Epigenetic reprogramming enables the transition from primordial germ cell to gonocyte

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Abstract

Gametes are highly specialized cells that can give rise to the next generation through their ability to generate a totipotent zygote. In mice, germ cells are first specified in the developing embryo around embryonic day (E) 6.25 as primordial germ cells (PGCs)1. Following subsequent migration into the developing gonad, PGCs undergo a wave of extensive epigenetic reprogramming around E10.5–E11.52,3,4,5,6,7,8,9,10,11, including genome-wide loss of 5-methylcytosine2,3,4,5,7,8,9,10,11. The underlying molecular mechanisms of this process have remained unclear, leading to our inability to recapitulate this step of germline development in vitro12,13,14. Here we show, using an integrative approach, that this complex reprogramming process involves coordinated interplay among promoter sequence characteristics, DNA (de)methylation, the polycomb (PRC1) complex and both DNA demethylation-dependent and -independent functions of TET1 to enable the activation of a critical set of germline reprogramming-responsive genes involved in gamete generation and meiosis. Our results also reveal an unexpected role for TET1 in maintaining but not driving DNA demethylation in gonadal PGCs. Collectively, our work uncovers a fundamental biological role for gonadal germline reprogramming and identifies the epigenetic principles of the PGC-to-gonocyte transition that will help to guide attempts to recapitulate complete gametogenesis in vitro.

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Figure 1: 5mC and 5hmC dynamics during epigenetic reprogramming.
Figure 2: TET1 safeguards but does not drive DNA demethylation.
Figure 3: GRR genes.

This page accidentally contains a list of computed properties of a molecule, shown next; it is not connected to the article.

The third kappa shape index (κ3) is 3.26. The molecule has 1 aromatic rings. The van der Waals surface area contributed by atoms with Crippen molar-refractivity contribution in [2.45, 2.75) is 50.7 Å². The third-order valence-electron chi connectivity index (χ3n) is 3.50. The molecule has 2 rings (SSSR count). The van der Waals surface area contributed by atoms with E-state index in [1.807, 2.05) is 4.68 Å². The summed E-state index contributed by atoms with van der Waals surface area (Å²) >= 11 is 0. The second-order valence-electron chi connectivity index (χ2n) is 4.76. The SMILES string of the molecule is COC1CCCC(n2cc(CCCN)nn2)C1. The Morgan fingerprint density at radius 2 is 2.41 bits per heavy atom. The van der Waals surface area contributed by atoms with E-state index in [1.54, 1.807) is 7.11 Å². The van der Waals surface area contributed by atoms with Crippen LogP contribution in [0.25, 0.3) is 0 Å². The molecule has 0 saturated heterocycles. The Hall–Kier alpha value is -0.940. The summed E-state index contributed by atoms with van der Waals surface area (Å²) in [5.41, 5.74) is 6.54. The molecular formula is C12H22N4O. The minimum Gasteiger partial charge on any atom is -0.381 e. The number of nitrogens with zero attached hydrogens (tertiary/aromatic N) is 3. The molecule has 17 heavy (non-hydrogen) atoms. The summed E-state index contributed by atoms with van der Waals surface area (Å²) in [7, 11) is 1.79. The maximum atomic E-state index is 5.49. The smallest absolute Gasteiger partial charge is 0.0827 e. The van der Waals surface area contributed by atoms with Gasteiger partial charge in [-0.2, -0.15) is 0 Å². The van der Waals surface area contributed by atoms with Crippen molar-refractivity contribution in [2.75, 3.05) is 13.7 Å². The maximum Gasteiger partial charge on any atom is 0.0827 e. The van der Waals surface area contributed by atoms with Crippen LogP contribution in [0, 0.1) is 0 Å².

Figure 4: Epigenetic principles of GRR gene activation.

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Change history

  • 14 March 2018

    The received date was corrected in the HTML from 21 July 2015 to 21 July 2017.

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Acknowledgements

We thank J. Elliot and T. Adejumo for help with fluorescence activated cell sorting, L. Game for help with next-generation sequencing, F. Krueger for providing consensus repetitive element sequences, M. Woodberry, A. Cameron, and J. Glegola for mouse husbandry, T. Carell for a gift of isotopically labelled deoxynucleoside standards and the members of the Hajkova laboratory for discussions and revisions of the manuscript. Work in the Hajkova laboratory is supported by MRC funding (MC_US_A652_5PY70), the FP7 EpiGeneSys network and an ERC grant (ERC-CoG-648879–dynamicmodifications) to P.H. The laboratory of Y.Z. and S.P. is supported by grant 1R44GM096723-01A1. P.H. is a member of the EMBO Young Investigator Programme. P.W.S.H. is a recipient of an MRC PhD Studentship and MRC-targeted Doctoral Prize Fellowship from Imperial College London.

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Contributions

P.H. and P.W.S.H. conceived the study; P.W.S.H. performed the experiments and analysed the data; H.G.L. carried out mouse ES cell experiments with the help of M.B. and M.R.-T.; C.E.R. generated Tet1−/− DNMT TKO mouse ES cell line with the help of H.B.; R.A. carried out LC–MS/MS experiments and analysed the data with the help of S.L.; J.T. made Aba–seq libraries with support from Y.Z.; computational analysis was carried out by P.W.S.H. with the help of Z.S., G.D., V.H., and B.L.; R.V. performed experiments; P.W.S.H. and P.H. wrote the manuscript with assistance from S.P. and B.L.

Corresponding author

Correspondence to Petra Hajkova.

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Reviewer Information Nature thanks Y. Matsui and the other anonymous reviewer(s) for their contribution to the peer review of this work.

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Extended data figures and tables

Extended Data Figure 1 Characterization of WGBS datasets and validation of Aba–seq method.

a, Distribution of WGBS coverage for each symmetric CpG. For box plots, the upper and lower hinges correspond to the first and third quartiles, the centre line corresponds to the median, and the maxima and minima correspond to the highest and lowest value within 1.5 × the inter-quartile range, respectively. b, Overview of the Aba–seq method15. ce, Density heat map showing correlation between levels of 5hmC at all 2-kb windows (minimum of four symmetric CpGs) in E14 mouse ES cells as computed by TAB–seq35 (x-axis) and Aba–seq15 (y-axis) (c); TAB–seq35 (x-axis) and hMeDIP36 (y-axis) (d) or Aba–seq15 (x-axis) and hMeDIP36 (y-axis) (e). For ce, the Pearson correlation coefficient (ρ) is shown. Specific details for all Extended Data Figures regarding sample sizes and how samples were collected can be found in the ‘Statistics and reproducibility’ section.

Extended Data Figure 2 Further analysis of the levels of 5hmC in E10.5 PGCs.